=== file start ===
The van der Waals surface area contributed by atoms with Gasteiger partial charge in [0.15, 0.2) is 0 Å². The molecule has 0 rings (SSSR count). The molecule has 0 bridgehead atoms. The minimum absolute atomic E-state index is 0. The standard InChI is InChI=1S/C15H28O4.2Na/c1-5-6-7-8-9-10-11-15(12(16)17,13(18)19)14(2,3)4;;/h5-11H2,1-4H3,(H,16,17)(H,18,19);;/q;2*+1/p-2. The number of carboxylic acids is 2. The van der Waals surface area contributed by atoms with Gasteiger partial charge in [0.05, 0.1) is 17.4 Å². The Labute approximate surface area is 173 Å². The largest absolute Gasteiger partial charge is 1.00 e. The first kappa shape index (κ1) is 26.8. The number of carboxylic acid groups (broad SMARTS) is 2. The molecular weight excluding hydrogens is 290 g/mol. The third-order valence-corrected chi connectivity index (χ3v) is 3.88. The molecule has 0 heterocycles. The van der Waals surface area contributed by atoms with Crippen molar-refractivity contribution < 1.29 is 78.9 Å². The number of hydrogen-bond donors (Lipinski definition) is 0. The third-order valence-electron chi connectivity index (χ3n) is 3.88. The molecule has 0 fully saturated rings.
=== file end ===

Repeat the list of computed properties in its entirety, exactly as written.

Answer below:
The van der Waals surface area contributed by atoms with Gasteiger partial charge in [0.15, 0.2) is 0 Å². The molecule has 0 rings (SSSR count). The molecule has 0 bridgehead atoms. The minimum absolute atomic E-state index is 0. The standard InChI is InChI=1S/C15H28O4.2Na/c1-5-6-7-8-9-10-11-15(12(16)17,13(18)19)14(2,3)4;;/h5-11H2,1-4H3,(H,16,17)(H,18,19);;/q;2*+1/p-2. The number of carboxylic acids is 2. The van der Waals surface area contributed by atoms with Gasteiger partial charge in [0.05, 0.1) is 17.4 Å². The Labute approximate surface area is 173 Å². The largest absolute Gasteiger partial charge is 1.00 e. The first kappa shape index (κ1) is 26.8. The number of carboxylic acid groups (broad SMARTS) is 2. The molecular weight excluding hydrogens is 290 g/mol. The third-order valence-corrected chi connectivity index (χ3v) is 3.88. The molecule has 0 heterocycles. The van der Waals surface area contributed by atoms with Crippen molar-refractivity contribution < 1.29 is 78.9 Å². The number of hydrogen-bond donors (Lipinski definition) is 0. The third-order valence-electron chi connectivity index (χ3n) is 3.88. The molecule has 0 fully saturated rings.